Criminal Procedure

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Aspen Publishers, 2008 - Law - 1033 pages
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Written in the student-friendly style that characterizes Chemerinsky's Constitutional Law casebook, Criminal Procedure features cases, minor cases, and author-written essays while omitting both notes in the form of rhetorical questions and excerpts from law review articles. The chronological organization moves through the criminal justice process, from investigation to habeas corpus. Dynamic text guides students through understanding the law with tightly-edited cases, samples of legal pleadings arguing the issues, and perspectives from prosecutors, defense, counsel, judges, police, and victims alike. Each chapter has a consistent, systematic approach, beginning with an introduction laying out the nature of the issue, followed by a discussion on the history and development of the law. Then, examples of recent and seminal cases reveal how key criminal procedure issues have been raised, and an analytic approach toward resolving each issue shows what worked and why.The Second Edition has been thoroughly updated and provides analysis of the impact of important recent decisions, such as Arizona v. Gant, Herring v. U.S., Berghuis v. Thompkins, Maryland v. Shatzer, Montejo v. Louisiana, Perry v. New Hampshire, Frye v. Missouri, Lafler v. Cooper, and Williams v. Illinois. In addition, the Second Edition examines new decisions affecting right to counsel, right to fair trial, and habeas corpus law. New supplemental handouts and practice materials are available on the companion website.Features: Written in the approachable style of Chemerinsky's Constitutional Law casebook features cases and minor casesoffers author-written essays omits both notes in the form of rhetorical questions and excerpts from law review articles Organized chronologically through the criminal justice processfrom investigation through habeas corpus Dynamic text guides students through understanding the law tightly-edited casessamples of legal pleadings arguing the issuesperspectives from prosecutors, defense, counsel, judges, police, and victims Consistent systematic approach to topics in each chapter an introduction laying out the nature of the issuediscussion of the history and development of the law examples of recent and seminal cases that raise key criminal procedure issuesanalytic approach toward resolving a specific legal issue what worked and why Thoroughly updated, the revised Second Edition presents:Analysis of the impact of recent decisionsArizona v. Gant Herring v. United StatesBerghuis v. ThompkinsMaryland v. ShatzerMontejo v. Louisiana Perry v. New HampshireMissouri v. FryeLafler v. CooperSkilling v. United States Michigan v. BryantBullcoming v. New MexicoWilliams v. IllinoisGraham v. Florida Miller v. AlabamaExamination of new decisions' effectsright to counselright to fair trialhabeas corpus law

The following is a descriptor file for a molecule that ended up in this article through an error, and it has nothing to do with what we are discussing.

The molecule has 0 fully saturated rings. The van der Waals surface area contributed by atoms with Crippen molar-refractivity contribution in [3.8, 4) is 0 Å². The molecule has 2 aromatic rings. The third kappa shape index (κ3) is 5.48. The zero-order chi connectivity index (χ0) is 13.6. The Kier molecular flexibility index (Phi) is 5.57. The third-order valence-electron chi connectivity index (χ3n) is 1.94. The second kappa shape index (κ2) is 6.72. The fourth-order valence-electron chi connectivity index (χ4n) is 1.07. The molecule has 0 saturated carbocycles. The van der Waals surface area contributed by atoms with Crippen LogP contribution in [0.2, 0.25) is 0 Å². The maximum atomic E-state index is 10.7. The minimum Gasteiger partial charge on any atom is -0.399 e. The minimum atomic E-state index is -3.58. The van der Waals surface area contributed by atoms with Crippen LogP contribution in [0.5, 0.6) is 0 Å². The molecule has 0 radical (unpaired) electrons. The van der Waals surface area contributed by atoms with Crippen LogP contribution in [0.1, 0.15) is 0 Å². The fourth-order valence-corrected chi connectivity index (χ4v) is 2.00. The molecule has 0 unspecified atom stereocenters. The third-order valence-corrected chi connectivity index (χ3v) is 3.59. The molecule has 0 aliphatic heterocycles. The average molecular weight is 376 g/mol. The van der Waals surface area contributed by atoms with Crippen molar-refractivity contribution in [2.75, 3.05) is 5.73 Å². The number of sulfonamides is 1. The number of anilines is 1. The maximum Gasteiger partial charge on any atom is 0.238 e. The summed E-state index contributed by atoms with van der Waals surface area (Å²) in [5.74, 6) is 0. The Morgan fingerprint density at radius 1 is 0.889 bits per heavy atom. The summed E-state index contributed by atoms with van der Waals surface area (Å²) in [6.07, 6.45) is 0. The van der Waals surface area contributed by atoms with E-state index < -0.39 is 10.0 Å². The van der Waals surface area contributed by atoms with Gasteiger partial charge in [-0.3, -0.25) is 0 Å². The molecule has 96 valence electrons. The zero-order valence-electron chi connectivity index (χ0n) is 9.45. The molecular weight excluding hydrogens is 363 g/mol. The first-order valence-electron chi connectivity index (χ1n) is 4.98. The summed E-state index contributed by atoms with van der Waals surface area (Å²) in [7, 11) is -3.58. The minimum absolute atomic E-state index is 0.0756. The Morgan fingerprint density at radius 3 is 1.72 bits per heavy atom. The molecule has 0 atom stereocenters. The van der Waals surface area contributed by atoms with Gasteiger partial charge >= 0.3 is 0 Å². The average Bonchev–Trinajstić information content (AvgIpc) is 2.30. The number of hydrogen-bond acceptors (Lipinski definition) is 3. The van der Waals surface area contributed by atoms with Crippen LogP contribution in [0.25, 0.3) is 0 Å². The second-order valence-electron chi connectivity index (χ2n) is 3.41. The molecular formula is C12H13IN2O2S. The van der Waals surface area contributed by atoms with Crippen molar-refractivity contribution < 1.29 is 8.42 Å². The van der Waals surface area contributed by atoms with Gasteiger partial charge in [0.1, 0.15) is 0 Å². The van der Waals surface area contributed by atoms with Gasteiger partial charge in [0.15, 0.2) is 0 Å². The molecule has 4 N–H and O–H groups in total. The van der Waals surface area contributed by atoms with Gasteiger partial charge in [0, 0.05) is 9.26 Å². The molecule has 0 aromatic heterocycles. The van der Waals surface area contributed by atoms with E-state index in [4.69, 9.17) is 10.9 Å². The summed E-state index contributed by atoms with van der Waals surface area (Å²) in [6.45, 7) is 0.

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Contents

Preface
xxv
Acknowledgments
xxvii
The Constitution of the United States
xxix
Copyright

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About the author (2008)

A graduate of Harvard Law School, Erwin Chemerinsky is the founding dean and distinguished professor of law and the Raymond Pryke Professor of First Amendment Law at the University of California, Irvine School of Law, with a joint appointment in political science. He lives in Irvine.

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